Some of the key approved recommendations include:
· The purpose of a proposed large event must be compatible with the spirit of, and all specific provisions contained within any deed, lease, master plan or other approved guidance documents applicable to a given park.
· Prohibit the use of amplified sound, i.e., sound that is amplified electronically or by any other means, e.g., megaphones, air horns or explosive devices, between the hours of 10:00 p.m. and 7:00 a.m.
· An impact assessment tool should be used to determine impacts from proposed events on the two environmental resources in each proposed park (strategy habitats and rare species). Habitat connectivity also should be considered.
· Limit camping to parks with developed campgrounds in order to manage the impacts that camping associated with large events may have on parks, other park users and adjacent neighborhoods. (The one recognized exception to this policy is the arrangement between Lane County and the City of Veneta which allows camping at Zumwalt Park during the Country Fair.)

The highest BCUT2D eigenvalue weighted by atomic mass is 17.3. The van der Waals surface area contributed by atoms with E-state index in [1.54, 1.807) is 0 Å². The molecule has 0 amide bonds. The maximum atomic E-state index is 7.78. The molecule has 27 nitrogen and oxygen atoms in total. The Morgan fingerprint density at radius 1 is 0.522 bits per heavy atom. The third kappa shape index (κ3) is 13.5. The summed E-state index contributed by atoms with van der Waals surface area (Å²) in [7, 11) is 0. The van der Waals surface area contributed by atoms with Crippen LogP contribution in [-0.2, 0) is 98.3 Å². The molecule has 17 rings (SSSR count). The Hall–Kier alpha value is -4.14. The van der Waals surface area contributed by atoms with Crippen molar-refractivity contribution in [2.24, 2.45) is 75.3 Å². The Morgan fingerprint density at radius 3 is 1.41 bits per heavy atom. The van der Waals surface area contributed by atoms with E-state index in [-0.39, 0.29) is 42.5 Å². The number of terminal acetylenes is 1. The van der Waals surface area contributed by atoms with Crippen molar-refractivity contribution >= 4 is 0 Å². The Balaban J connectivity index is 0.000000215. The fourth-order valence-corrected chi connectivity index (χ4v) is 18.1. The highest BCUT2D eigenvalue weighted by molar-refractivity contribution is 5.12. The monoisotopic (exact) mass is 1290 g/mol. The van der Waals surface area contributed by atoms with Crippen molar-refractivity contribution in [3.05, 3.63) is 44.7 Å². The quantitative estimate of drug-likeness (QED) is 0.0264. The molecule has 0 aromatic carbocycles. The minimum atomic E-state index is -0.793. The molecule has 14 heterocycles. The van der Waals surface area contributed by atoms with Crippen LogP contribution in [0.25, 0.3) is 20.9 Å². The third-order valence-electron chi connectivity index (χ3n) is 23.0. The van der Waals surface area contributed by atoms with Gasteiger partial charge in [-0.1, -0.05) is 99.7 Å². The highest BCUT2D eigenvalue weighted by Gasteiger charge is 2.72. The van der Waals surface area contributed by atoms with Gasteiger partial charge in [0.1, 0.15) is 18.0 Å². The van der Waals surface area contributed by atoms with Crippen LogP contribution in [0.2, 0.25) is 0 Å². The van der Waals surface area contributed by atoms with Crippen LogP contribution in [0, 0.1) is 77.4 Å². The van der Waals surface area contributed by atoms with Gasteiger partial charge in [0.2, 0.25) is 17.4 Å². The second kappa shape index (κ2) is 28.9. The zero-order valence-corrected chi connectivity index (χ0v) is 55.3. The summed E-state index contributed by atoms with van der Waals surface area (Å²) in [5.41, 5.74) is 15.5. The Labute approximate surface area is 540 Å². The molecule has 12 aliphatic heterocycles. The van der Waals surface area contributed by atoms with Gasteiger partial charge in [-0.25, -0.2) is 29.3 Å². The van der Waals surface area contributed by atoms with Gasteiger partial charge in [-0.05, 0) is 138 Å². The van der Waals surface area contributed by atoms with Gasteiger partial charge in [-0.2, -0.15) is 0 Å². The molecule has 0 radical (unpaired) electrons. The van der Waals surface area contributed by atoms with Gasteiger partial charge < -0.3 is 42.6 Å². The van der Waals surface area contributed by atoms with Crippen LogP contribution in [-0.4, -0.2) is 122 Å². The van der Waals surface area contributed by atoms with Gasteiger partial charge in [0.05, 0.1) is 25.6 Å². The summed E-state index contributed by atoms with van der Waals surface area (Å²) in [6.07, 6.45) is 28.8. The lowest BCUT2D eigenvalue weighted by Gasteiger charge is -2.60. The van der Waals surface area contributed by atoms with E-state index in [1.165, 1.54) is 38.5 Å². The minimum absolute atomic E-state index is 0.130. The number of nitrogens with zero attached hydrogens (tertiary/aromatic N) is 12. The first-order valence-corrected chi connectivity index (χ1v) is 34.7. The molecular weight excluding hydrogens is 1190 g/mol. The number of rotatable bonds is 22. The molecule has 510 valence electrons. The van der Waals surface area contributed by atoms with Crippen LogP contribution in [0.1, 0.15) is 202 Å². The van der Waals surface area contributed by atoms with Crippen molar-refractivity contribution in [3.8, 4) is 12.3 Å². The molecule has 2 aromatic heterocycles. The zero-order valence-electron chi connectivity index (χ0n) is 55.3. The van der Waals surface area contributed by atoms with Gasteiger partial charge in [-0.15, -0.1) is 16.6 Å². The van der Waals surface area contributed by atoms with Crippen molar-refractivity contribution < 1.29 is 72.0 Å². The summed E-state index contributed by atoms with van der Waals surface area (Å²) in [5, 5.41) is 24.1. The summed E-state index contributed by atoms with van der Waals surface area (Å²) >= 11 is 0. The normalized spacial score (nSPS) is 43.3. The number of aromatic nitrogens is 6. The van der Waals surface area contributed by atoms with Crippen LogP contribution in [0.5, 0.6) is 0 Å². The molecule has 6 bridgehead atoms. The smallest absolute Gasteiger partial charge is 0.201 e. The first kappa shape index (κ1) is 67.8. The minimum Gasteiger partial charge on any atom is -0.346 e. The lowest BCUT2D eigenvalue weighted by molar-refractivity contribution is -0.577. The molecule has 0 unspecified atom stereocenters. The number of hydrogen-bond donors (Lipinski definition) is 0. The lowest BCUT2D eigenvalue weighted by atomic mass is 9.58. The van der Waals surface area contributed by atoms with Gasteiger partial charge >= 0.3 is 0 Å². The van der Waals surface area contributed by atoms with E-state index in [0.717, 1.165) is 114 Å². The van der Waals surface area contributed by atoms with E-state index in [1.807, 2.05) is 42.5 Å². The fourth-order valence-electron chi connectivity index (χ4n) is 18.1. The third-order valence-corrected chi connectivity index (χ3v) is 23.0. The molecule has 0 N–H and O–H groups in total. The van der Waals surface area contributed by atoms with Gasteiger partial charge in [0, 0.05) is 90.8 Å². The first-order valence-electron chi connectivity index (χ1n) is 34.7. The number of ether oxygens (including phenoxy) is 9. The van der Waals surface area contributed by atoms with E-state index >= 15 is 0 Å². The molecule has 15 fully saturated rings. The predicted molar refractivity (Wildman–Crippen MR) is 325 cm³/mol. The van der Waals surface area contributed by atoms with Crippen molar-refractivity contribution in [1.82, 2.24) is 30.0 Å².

· Create an event review and oversight group that includes stakeholders to review applications for large events to ensure they adhere to the recommendations and Parks policies.
The approved recommendations include specific considerations for the Howard Buford Recreation Area:
· Limit the frequency of large events to a maximum of four large events per year, with no more than two large events in any one calendar quarter.
· Large events should be limited to those with a primarily educational or nature-based theme.
· Limit the duration of large events to no more than 10 hours per day, between sunrise and 7:00 p.m.